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11th Circuit tells FL Sheriff's dept to quit making SWAT raids on barbershops

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  • 11th Circuit tells FL Sheriff's dept to quit making SWAT raids on barbershops

    ...for misdemeanor licensing violations. Now, if there was credible intel that AKs were being sold to gangbangers out of the back of the shops, I'd understand the display of force. But, licensing violations? Wow...

    http://www.allgov.com/news/unusual-n...20?news=854308

    Florida Sheriffs Used SWAT-Style Attack to Enforce Barbershop License

    Florida sheriff’s deputies, under the guise of checking professional licenses, raided an Orlando-area barbershop using SWAT-like tactics back in 2010 and now a federal appeals court has ruled that the search was illegal.

    In a ruling that allows a lawsuit against the department to proceed, the Eleventh Circuit Court of Appeals strongly criticized the Orange County Sheriff’s Office for storming the Strictly Skillz barbershop four years ago. “With some team members dressed in ballistic vests and masks, and with guns drawn, the deputies rushed into their target destinations, handcuffed the stunned occupants—and demanded to see their barbers’ licenses,” the court wrote. The raid was one of several deputies carried out against minority-owned barbershops and salons in 2010.

    The justices said the deputies went too far in using a SWAT-like approach just to check whether barbers were licensed. In fact, inspectors from Florida’s Department of Business and Professional Regulation (DBPR) had inspected Strictly Skillz only two days prior to the raid and found everything in order.

    Describing the raid as a “scene right out of a Hollywood movie,” the panel of judges wrote: “Unlike previous inspections of Strictly Skillz...the August 21 [2010] search was executed with a tremendous and disproportionate show of force, and no evidence exists that such force was justified.” The Fort Lauderdale Sun Sentinel reported that “no illegal or unlicensed activity was found” at the Pine Hills barbershop.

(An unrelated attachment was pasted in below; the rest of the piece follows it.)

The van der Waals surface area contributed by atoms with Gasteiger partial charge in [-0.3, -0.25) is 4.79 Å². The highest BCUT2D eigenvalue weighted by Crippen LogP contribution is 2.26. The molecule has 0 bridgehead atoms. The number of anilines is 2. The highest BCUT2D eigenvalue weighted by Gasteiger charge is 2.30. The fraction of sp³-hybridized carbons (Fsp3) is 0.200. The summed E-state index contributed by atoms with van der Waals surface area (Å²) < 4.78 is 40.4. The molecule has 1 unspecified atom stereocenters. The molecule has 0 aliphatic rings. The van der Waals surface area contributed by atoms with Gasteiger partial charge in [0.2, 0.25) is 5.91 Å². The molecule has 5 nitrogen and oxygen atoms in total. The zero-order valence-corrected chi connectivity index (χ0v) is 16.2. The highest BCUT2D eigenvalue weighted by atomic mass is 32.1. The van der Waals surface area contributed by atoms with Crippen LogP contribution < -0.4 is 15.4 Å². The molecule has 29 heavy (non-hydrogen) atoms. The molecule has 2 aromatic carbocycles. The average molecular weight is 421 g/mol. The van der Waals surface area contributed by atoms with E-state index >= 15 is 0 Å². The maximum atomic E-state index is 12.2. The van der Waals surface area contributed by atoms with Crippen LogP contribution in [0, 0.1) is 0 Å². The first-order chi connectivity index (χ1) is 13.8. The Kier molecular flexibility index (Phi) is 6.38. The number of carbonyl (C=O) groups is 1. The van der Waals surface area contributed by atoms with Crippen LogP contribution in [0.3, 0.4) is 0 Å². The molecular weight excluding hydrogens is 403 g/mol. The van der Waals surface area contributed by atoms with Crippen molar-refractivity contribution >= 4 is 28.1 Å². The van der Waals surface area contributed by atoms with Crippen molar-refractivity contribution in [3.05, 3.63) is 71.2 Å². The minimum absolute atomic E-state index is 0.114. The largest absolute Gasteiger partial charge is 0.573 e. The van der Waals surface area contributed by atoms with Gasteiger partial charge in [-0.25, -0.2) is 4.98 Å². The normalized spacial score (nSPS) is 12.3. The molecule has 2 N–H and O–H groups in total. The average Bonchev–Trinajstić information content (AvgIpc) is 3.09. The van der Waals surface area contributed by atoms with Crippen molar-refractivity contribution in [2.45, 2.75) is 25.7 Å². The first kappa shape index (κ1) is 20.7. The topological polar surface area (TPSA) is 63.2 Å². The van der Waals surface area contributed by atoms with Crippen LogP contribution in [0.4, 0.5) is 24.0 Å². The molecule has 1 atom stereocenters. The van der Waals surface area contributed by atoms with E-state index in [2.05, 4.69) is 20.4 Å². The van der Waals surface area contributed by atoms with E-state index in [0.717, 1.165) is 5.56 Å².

Working with DBPR, the deputy sheriffs claimed they suspected unlawful activity had taken place at the shop, which caters to minority customers, and others like it.

    Tuesday’s ruling was a result of two deputies, Keith Vidler and Travis Leslie, petitioning that they should be immune from any civil litigation brought against them for doing their jobs. But the judges rejected their position, noting that they had twice before ruled in other cases that those participating in a warrantless criminal raid were not entitled to immunity. “Today, we repeat that same message once again,” the court wrote. “We hope that the third time will be the charm.”

    Both the DBPR and the Sheriff’s Office launched internal investigations following a report by the Orlando Sentinel exposing the raids.

    The DBPR terminated several employees and settled out of court with barbers. But the Sheriff’s Office concluded deputies did nothing wrong.

  • #2
    There is no evidence within the article you quoted that "SWAT raids" were made on barber shops. Please do not intentionally distort the facts in an effort to create a sensational headline/topic title. The author only says that the Court disagreed with "SWAT-like" approaches, a phrase which needs a lot more explanation (was this the author's words or the Court's?). Bullet resistant vests, guns, masks, and "rushing" into a location do not a SWAT (Special Weapons and Tactics) team make. Most every police officer wears a vest and carries gun every shift. Wearing a mask suddenly makes him/her a SWAT team member? Which special weapons and tactics did these raids utilize? Was it the 9mm and the quick movement toward the front door? Special weapons and tactics indeed!

    The Court apparently disagreed with the way that these officers forcibly detained individuals at the business but I guess that doesn't sound nearly as sensational as saying "SWAT raids on barber shops."
    "Screw that. We can make bullets faster than they can make terrorists. Kill them all. Every last one." -Interceptor

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    • #3
      As noted in the thread on militarization when this was brought up, there's a serious disagreement between LE and the barber shops on what happened that day. The barber shops say it was a SWAT raid. LE, which I tend to believe, said there was just a large LE presence THAT WAS REQUESTED by the state agency behind this raid. LE didn't just wake up and decide to go raid barber shops.

      That being said, the gist of this case is that the barber shops are trying to get money from a different turnip. They've already gotten a check from the state agency. They want a check from LE, and this decision allows them to sue. Which IMO is regrettable because the taxpayers are actually writing these checks.